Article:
Table 1. Summary of MOI and FWS estimates in Burkina Faso, Mali and the combined (West Africa) population.

Genome-wide characterization of within-host diversity (FWS)

The FWS metric describes the relationship between the diversity observed within a patient to that of the population using estimations of heterozygosity (i.e. the probability that two randomly selected parasites carry different alleles at a given locus). In any given population, heterozygosity is dependent on the allele frequencies at that locus, as described by the Hardy-Weinberg principle, and is therefore influenced by the level of out-crossing in the population. By combining allele counts across all samples in the population, we can derive an estimate of population allele frequencies at each locus, and consequently estimate heterozygosity at the population level (HS). Similarly, for each sample, using allele counts at each locus, we can estimate within-host heterozygosity (HW), enabling computation of the FWS measure. Essentially, the FWS metric provides a measure of the risk of out-crossing between the parasites within an individual to generate new genotypes during recombination in the mosquito host. Thus, the metric captures information on all of the sample parameters which influence the risk of new parasite genotypes being generated at meiosis. These include not just the overall diversity within an individual but also the level of similarity between the parasites and their relative proportions. A low FWS reflects a low risk of inbreeding/high risk of out-crossing and thus high within-host diversity. Whilst simple calculations of the heterozygosity at each locus within a sample provide some level of information on within-host diversity, the ability to describe this diversity in the context of the level of diversity in the population is critical to capturing information on the risk of out-crossing. Consequently, population level heterozygosity estimates are essential for effective computation and interpretation of the FWS metric.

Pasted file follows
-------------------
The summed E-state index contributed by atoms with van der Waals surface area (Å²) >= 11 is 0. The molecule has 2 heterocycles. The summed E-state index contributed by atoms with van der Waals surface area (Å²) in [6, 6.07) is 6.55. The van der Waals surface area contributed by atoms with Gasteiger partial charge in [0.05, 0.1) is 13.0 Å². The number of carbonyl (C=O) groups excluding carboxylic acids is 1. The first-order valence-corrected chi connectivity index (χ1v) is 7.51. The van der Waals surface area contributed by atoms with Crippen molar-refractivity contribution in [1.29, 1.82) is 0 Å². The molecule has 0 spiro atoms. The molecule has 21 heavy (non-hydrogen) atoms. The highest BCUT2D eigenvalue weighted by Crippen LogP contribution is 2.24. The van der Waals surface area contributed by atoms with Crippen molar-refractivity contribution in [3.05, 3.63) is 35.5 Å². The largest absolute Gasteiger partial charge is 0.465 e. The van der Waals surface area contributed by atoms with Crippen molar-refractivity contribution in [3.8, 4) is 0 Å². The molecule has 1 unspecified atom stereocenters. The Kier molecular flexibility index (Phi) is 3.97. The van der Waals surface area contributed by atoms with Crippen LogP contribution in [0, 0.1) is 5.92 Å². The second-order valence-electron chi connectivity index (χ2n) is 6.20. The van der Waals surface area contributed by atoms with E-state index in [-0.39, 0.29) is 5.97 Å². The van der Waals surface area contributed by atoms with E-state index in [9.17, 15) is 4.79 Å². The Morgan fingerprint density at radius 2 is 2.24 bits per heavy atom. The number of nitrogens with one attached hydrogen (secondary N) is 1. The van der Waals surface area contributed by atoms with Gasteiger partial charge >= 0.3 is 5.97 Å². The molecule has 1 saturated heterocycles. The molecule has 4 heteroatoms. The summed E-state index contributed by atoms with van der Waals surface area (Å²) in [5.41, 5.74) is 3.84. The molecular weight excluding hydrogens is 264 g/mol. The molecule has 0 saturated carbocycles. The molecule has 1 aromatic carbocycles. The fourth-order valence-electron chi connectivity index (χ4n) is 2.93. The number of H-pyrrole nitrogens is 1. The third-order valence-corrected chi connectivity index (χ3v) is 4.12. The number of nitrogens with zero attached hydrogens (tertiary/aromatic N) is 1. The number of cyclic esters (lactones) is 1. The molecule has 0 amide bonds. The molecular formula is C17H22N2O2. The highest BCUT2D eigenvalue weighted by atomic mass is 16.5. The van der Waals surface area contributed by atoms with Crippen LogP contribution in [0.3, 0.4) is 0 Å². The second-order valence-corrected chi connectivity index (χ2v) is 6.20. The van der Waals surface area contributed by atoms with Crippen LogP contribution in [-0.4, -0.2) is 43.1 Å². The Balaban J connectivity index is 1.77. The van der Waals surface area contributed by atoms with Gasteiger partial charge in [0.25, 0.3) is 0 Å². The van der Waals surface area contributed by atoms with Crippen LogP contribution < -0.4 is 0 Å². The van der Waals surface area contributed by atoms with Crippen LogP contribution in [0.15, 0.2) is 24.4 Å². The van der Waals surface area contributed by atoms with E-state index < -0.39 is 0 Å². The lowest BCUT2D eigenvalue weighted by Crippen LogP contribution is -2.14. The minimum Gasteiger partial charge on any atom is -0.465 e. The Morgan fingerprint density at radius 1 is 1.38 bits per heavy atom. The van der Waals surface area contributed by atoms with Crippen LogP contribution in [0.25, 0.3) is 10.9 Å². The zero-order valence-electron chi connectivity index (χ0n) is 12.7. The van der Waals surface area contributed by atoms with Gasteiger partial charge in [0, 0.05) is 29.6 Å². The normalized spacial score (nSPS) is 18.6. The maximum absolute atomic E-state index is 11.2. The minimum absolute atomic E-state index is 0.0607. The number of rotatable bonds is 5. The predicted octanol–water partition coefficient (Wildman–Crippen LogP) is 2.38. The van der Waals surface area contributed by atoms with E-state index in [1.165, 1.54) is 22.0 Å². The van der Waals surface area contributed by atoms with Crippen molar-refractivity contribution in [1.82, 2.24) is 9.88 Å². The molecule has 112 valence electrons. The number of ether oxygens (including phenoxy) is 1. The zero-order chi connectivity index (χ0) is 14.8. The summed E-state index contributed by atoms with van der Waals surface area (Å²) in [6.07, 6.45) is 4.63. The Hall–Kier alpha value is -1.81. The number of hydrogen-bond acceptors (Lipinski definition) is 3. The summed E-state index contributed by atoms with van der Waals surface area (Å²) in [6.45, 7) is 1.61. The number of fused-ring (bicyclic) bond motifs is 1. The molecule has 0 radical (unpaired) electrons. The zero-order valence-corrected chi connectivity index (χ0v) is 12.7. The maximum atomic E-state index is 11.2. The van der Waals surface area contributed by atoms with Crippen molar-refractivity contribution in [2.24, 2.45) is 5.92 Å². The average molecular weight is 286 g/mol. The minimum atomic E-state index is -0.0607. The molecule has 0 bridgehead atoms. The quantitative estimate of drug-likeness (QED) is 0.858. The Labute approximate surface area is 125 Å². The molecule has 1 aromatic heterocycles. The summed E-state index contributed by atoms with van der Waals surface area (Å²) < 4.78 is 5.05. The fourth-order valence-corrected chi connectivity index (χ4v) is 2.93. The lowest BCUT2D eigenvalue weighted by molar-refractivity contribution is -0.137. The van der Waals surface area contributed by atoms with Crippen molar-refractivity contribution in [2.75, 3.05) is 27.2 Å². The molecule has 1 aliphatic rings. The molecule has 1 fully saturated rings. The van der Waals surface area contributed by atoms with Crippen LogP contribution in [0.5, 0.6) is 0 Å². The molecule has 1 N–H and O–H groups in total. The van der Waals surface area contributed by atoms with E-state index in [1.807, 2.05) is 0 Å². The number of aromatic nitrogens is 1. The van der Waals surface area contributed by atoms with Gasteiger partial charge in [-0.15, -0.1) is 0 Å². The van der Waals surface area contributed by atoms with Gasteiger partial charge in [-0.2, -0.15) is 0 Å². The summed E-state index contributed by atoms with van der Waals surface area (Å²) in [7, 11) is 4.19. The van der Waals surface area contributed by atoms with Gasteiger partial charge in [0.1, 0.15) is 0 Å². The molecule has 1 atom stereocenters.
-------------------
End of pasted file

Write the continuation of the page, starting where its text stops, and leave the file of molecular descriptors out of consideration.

We previously described FWS distributions in a range of P. falciparum populations, demonstrating global patterns of within-host diversity consistent with our knowledge of the epidemiology and human (and parasite) migration patterns in the regions studied (Manske, Miotto et al., in preparation). In the West African samples addressed here, a mean FWS of 0.73 was observed, with 28% samples exhibiting “high” FWS estimates (i.e. ≥0.95: see Figure S2). In each of Mali and Burkina Faso, the mean FWS scores were 0.81 (29% ≥0.95) and 0.69 (30% ≥0.95) respectively. The low proportion of samples with high FWS scores is indicative of a large degree of panmixis (low sub-structure) amongst the parasites in the populations sampled here. Presumably, super-infection with genetically distinct parasites is a relatively frequent occurrence. It follows that the risks of parasite out-crossing, and consequent threat to malaria control efforts, are moderately high in these populations.

In accordance with the msp-based results, greater within-host diversity (lower FWS) was observed in Burkina Faso (mean = 0.69) than Mali (mean = 0.81) (t = −2.08, P = 0.042). This observation may reflect subtle differences in the epidemiology of the sites studied here, such as rural (Mali) versus urban (Burkina Faso) influences on transmission dynamics [27], [28]. Further exploration of the FWS profile in different epidemiological settings is required to address this and other putative determinants of within-host parasite diversity. This should also enable more effective interpretation of the relative out-crossing risks associated with different FWS scores.

A wide range of FWS scores were observed in the West African populations (Figure S2). Thus, even after gauging within-host diversity estimates in terms of the out-crossing risk and related parameters (number, relative proportion, and degree of divergence between clones), there appears to be heterogeneity in within-host diversity in the West African populations. It remains to be determined how well this heterogeneity reflects the heterogeneity in clinical outcomes such as disease severity, gametocyte prevalence and infectivity, patient age and immune status, in West Africa and other populations. To date, the parasite genetic basis of these outcomes has generally only been addressed with regard to clone count measures of within-host diversity (review in [29]). The extent to which the clone counting MOI approach reflected the additional diversity parameters captured by the FWS metric remained uncertain. We therefore explored this relationship further.

Relationship between genome-wide FWS metric and MSP1+MSP2 MOI estimates